Stranger things have happened than a publisher capitalizing on popular culture for a game idea. Certain intellectual properties have become noteworthy recently that bring back the “kids as investigators” and weird tales concepts. This theme began somewhat in the late 70s and 80s with Steven Spielberg movies and combined with other media featuring mysteries of a supernatural or science fiction nature. In truth, it’s the result of a lot of different pop culture themes feeding off and encouraging others.
So, not surprising multiple publishers have made games about the same subject. The one being investigated in this review is Tales of Evil. It’s a storytelling/adventure game for 1 to 6 players which takes at least 2-3 hours per session and 6 chapters in the box means overall roughly 12-18 hours of gameplay. For the best experience, a minimum of 3 players is required.
Tales of Evil presents itself as a horror/adventure game with players taking on the role of tweens or young teenagers collectively solving mysteries. They’re called “Pizza and Investigation” and headquartered in a camper van that functions as a clubhouse. Each player will therefore take the role of one kid-investigator in the overarching mystery that begins.
A typical game involves reading the introduction from the storybook which then leads characters to various choices. This is very similar to Choose Your Own Adventure books with the added twist that many actions involve ability tests for one of the stats on each player’s character card. Players have health in 3 factors: Mind, Body, and Fear tokens to track health. If players lose all their Fear tokens, they reveal a new character card that resets their Mind, Body, and Fear tokens but gives them a drop in some stats.
The characters also carry equipment to aid their test rolls. To succeed in most tests, players roll several dice equal to the stat and need to achieve several success symbols. Equipment gives a boost to some rolls and additional mitigating techniques for bad rolls or to help other characters.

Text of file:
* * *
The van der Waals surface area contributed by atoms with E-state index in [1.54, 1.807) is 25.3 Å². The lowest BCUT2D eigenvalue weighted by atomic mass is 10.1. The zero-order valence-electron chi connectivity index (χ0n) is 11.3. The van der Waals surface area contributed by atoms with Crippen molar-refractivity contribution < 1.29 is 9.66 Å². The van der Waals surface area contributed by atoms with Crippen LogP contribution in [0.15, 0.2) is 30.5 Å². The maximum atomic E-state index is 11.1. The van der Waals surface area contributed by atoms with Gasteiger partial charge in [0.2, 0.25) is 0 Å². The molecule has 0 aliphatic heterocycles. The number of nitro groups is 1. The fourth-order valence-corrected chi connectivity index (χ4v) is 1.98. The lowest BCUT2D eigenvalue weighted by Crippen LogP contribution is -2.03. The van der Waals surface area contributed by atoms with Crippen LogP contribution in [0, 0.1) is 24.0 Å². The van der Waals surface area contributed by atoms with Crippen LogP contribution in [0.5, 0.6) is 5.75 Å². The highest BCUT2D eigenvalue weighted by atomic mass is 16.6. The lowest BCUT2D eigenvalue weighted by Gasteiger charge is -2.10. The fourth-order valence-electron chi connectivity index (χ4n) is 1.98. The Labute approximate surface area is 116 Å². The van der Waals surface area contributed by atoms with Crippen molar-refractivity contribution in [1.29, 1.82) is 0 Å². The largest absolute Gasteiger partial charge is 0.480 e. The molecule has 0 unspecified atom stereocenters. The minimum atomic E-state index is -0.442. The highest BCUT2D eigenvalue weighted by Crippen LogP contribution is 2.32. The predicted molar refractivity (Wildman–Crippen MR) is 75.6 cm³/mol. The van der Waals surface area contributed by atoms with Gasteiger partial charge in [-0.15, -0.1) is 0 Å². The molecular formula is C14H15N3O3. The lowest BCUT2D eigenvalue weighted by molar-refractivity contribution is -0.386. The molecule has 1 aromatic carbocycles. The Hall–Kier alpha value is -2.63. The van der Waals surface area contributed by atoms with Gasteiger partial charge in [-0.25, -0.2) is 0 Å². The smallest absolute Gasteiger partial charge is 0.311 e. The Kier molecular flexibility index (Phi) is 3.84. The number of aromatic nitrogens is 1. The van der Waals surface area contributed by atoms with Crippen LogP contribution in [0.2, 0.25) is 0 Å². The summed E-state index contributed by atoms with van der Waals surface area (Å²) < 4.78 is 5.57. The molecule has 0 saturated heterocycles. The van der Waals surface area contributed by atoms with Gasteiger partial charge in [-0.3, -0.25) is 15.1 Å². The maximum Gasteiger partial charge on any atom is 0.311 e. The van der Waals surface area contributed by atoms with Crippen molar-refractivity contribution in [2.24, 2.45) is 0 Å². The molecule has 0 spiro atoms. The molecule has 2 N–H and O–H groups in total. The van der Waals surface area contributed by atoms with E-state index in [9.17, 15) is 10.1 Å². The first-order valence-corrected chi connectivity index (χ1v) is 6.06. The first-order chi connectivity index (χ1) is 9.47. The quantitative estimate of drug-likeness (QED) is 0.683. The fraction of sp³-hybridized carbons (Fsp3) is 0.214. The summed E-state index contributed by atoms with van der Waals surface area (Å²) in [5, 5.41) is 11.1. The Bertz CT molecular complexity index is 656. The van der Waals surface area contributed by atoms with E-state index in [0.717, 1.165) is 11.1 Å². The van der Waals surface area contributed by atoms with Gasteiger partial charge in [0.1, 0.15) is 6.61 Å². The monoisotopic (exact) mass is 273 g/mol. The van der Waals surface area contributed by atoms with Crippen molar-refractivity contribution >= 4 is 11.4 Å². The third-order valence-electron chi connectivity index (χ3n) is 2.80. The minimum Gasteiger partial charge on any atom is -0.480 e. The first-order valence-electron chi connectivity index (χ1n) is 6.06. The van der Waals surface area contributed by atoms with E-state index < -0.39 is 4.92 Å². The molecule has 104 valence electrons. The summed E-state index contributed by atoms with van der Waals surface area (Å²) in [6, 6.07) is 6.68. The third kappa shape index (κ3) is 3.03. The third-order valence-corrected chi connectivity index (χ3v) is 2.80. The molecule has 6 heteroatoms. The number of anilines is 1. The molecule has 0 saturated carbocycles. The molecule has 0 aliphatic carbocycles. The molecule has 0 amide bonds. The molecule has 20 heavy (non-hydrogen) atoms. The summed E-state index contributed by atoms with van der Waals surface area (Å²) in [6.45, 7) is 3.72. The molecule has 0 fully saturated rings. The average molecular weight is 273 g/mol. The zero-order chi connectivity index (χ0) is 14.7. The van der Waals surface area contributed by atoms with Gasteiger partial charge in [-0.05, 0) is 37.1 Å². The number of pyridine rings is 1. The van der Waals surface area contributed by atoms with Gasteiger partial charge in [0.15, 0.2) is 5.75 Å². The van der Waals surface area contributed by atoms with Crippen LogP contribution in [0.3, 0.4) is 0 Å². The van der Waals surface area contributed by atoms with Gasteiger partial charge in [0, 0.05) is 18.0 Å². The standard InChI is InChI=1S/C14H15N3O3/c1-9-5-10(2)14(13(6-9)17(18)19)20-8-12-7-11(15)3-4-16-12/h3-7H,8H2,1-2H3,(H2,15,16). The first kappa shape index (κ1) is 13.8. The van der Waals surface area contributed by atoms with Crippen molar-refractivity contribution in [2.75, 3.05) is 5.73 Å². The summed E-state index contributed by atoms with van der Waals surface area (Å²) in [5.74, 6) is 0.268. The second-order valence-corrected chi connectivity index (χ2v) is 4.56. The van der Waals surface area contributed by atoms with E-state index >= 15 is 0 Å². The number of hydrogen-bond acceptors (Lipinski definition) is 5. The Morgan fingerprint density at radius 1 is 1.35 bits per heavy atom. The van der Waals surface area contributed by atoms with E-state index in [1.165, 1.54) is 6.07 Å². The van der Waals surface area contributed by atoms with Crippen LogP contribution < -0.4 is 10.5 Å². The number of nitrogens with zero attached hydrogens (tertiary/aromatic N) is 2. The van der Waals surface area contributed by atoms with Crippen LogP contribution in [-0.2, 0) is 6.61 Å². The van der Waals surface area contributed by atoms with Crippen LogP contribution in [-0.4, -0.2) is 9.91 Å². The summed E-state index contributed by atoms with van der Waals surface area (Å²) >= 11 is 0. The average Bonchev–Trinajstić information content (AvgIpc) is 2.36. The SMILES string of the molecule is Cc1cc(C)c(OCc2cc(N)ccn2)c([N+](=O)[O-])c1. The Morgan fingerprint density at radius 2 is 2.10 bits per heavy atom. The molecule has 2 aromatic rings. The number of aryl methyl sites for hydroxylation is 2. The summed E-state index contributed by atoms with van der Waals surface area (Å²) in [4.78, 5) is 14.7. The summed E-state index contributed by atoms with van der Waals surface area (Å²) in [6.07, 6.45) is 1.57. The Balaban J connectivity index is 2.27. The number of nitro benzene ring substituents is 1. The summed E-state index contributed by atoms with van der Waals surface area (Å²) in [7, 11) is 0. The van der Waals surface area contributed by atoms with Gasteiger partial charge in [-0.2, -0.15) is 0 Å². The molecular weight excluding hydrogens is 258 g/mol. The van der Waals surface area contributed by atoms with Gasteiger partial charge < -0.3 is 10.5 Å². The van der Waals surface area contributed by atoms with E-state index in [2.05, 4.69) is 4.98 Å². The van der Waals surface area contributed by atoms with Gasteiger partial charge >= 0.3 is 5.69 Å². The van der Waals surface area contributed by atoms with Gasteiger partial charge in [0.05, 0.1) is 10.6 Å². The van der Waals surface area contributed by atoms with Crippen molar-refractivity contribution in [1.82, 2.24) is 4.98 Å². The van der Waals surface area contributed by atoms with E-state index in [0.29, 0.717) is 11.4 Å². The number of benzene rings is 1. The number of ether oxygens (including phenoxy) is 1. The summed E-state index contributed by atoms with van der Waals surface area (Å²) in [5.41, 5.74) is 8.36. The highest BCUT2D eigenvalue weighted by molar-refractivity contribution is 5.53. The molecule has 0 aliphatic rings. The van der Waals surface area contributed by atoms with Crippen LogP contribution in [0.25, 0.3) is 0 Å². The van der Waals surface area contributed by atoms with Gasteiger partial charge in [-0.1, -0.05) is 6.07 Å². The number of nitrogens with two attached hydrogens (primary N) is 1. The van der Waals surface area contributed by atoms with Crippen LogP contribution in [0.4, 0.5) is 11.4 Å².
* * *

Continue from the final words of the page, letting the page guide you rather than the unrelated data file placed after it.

During play, the characters will move between locations represented on large boards showing an abandoned house and rooms. The storybook tells players which locations to move to and what choices are available in each location. If the players succeed through the various tests, they’ll manage to reveal more of the story and discover the narrative behind the house. Occasionally the game will throw tokens into the rooms that players occupy, offering chances to search for additional items or encounter various hazards.
This reviewer has definitely played stranger things than this game. For the most part, the gameplay is pretty standard for a roleplaying/adventure game. The characters can take actions to do things in a somewhat non-flexible system and advance the plot by accomplishing various goals. All of this is pretty standard. Nothing revolutionary.
Now, the one twist the game does have is that the players at the table are integrated into the game through the use of the “Fusion” system. At certain times, the game will ask the players to do a task in the real world. If they can do the task, usually the characters gain some bonus. This provides an element of crossover from reality to fantasy which is somewhat the purpose of the game.
Unfortunately, both of the above can’t save the game from (and sometimes causes) a fundamental flaw. Over and over, it is made clear that the players are not the characters. The story reads third person past tense, unlike the 2nd person present narrative that a Dungeon Master or Choose Your Own Adventure novel would use. Instead of saying “You find the door to the dungeon.” the story will read “Mike found the door to the dungeon.” This choice abstracts the real-life players too much from their characters, and makes it feel like the player reading the text is the only one experiencing the story.
Even if the above can be forgiven, another self-induced error comes from the decisions themselves. Players will constantly feel like they’re being railroaded through a story. Sometimes in D&D this is ok, but if a game master does it too often, the players feel like they have no agency, they’re just making dice rolls. Such is the case here. What results, no matter how well the story is written, is a flat narrative.
There are some things players expect from an adventure game. Tales of Evil starts with those same tropes and adds some stranger things that keeps players from being engaged. The game takes a theme that seems primed for lots of interesting gameplay and then squanders it with a hampered game structure and writing style that makes it all fall flat. When players should be taking the initiative to discover things and reveal clues, the game bends over backwards to show players a clue and hamper them with random irrelevant events. Players in love with the “kids as investigators” theme might have the patience to make this work, but for anyone else, the experience is frustrating.
Final Score: 2.5 stars – Even with some solid writing, the overall structure and lack of choices dooms this title.
• Non-engaging use of first person
• Players can’t make meaningful choices
• Fusion system doesn’t really keep players coming back
“Mike found the door to the dungeon.” is third-person past tense. First-person would be, “I found the door….”
Whoah, thanks for catching that GamerVic. I’ll correct that.